"The only reason we can come up with to dink around for two years is to come up with excuses to not build reservoirs."
Jan 26, 2015
"After the State Water Commission met Wednesday, its chairman, Joe Byrne, issued a statement that said basically, we don’t have to allocate the money for storage until the end of 2016, and we’re going to spend the next two years developing a whole new set of guidelines and regulations on how to allocate the bucks." - Chico Enterprise-Record
So, we passed a water bond that has $2.7 billion for storage and now we're going to spend the next two years putting together an entire new set of new guidelines? We knew there wasn't any specific language in the bond for any storage project and we always wondered why the NRDC supported the bond while saying no dams would be built (NRDC: Prop 1 is not earmarked for new dams), but we were told not to worry. In California, we always worry.
Before this water bond passed Californians had passed $18.7 billion in water bonds since 2000. Add the $7.5 and we get $26.2 billion and we have no dams and now we'll study for two more years. Same old song and dance.
Didn't take long to kick this can down the road.
"The work’s already been done. The answers are already known. The only reason we can come up with to dink around for two years is to come up with excuses to not build reservoirs." - Chico Enterprise-Record
Editorial: Prepare for reality check on state water bond
It’s hard to know what voters expected to happen when they approved the $7.5 billion water bond in November.
We do know our north state legislators thought the $2.7 billion included for increased water storage would result in pretty quick movement toward at least one and maybe two new reservoirs. That’s why they supported it.
We were skeptical. There was no specific language in the bond that the money would go to Sites Reservoir west of Maxwell or Temperance Flat, on the San Joaquin River upstream from Millerton Lake northeast of Fresno. We recommended a no vote on Proposition 1 for that reason. It seemed like we were taking on a lot of debt that would send money who knows where.
However, our representatives were enthusiastic backers of the bond. Sites would happen, they said, because it was so far ahead of the game. Years of already completed work points to Sites as the best solution. There’s no way the bureaucrats charged with making the decision would ignore the obvious, right?
After the State Water Commission met Wednesday, its chairman, Joe Byrne, issued a statement that said basically, we don’t have to allocate the money for storage until the end of 2016, and we’re going to spend the next two years developing a whole new set of guidelines and regulations on how to allocate the bucks.
Mind you, the water system that serves California has been in place for decades and the glaring problems with it have been obvious for years.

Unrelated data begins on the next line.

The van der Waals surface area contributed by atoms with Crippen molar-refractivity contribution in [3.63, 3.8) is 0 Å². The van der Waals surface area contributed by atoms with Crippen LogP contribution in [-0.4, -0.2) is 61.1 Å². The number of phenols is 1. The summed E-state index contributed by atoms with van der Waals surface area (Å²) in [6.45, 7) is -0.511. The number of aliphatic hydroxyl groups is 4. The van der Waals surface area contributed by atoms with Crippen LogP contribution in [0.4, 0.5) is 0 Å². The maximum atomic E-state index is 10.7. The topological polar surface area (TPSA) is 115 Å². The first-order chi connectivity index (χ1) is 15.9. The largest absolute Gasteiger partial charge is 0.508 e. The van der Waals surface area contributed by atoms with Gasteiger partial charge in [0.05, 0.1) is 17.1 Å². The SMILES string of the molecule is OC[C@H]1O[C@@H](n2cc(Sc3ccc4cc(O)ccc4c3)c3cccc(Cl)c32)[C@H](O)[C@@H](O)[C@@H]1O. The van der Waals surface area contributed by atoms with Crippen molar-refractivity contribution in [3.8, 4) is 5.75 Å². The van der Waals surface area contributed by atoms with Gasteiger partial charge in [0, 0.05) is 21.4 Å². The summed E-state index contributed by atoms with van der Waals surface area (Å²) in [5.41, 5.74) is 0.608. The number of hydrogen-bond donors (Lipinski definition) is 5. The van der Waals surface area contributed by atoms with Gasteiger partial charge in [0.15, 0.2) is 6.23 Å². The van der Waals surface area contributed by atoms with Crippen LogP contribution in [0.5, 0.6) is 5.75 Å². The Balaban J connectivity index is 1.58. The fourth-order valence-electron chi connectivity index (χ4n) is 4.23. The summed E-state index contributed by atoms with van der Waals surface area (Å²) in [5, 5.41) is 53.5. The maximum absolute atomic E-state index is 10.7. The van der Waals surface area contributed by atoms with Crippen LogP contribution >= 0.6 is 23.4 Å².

A need for more storage is one of those glaring needs. That’s what prompted the years of studies on Sites and Temperance Flat and raising Shasta Dam. That’s how we know Sites is the least damaging way the north state can help California south of the delta with its water deficit.
But the commission sounds like it’s going to start from scratch. “California voters have entrusted this commission with a huge responsibility,” Byrne wrote, “and it is one that we do not take lightly.”
The work’s already been done. The answers are already known. The only reason we can come up with to dink around for two years is to come up with excuses to not build reservoirs.
A lot of people in this state like less obtrusive yet unproven solutions, like storing water in the ground. Indeed, one past water bond was written in such a way that much of the taxpayer money could only be spent on groundwater banks in the southern San Joaquin Valley. Unfortunately that doesn’t always work, as Bay Area districts that stored water there learned last year. Their water ended up being downstream from them.
In a normal year, they’d swap that water with districts farther south. The south state districts would take the Bay Area’s stored groundwater, and the Bay Area in exchange would take the south state’s surface water as it moved past in the aqueducts heading south. Last year that flow south was cut to nothing, and the water under Kern County was out of reach. There was actually talk of using pumps to reverse the flow in the California Aqueduct to make that water accessible.
For it to work for all the state, the water has to be stored where it comes from and where the plumbing starts, up here in the north. Groundwater storage isn’t feasible here due to the nature of the aquifers. It has to be surface storage. We aren’t really interested in damming the few streams that still flow free. The options are to either raise Shasta Dam or build Sites.
Raising Shasta would cost over a billion bucks, add 600,000 acre-feet of water storage, but comes with serious impacts to the environment and California Indian cultural locations. Sites would cost three times as much, save three times as much water, and doesn’t have the other baggage.
But all this is known, as these options have been studied for years. Apparently the only people who don’t know — or are ignoring the common knowledge — are the people who control the purse strings.
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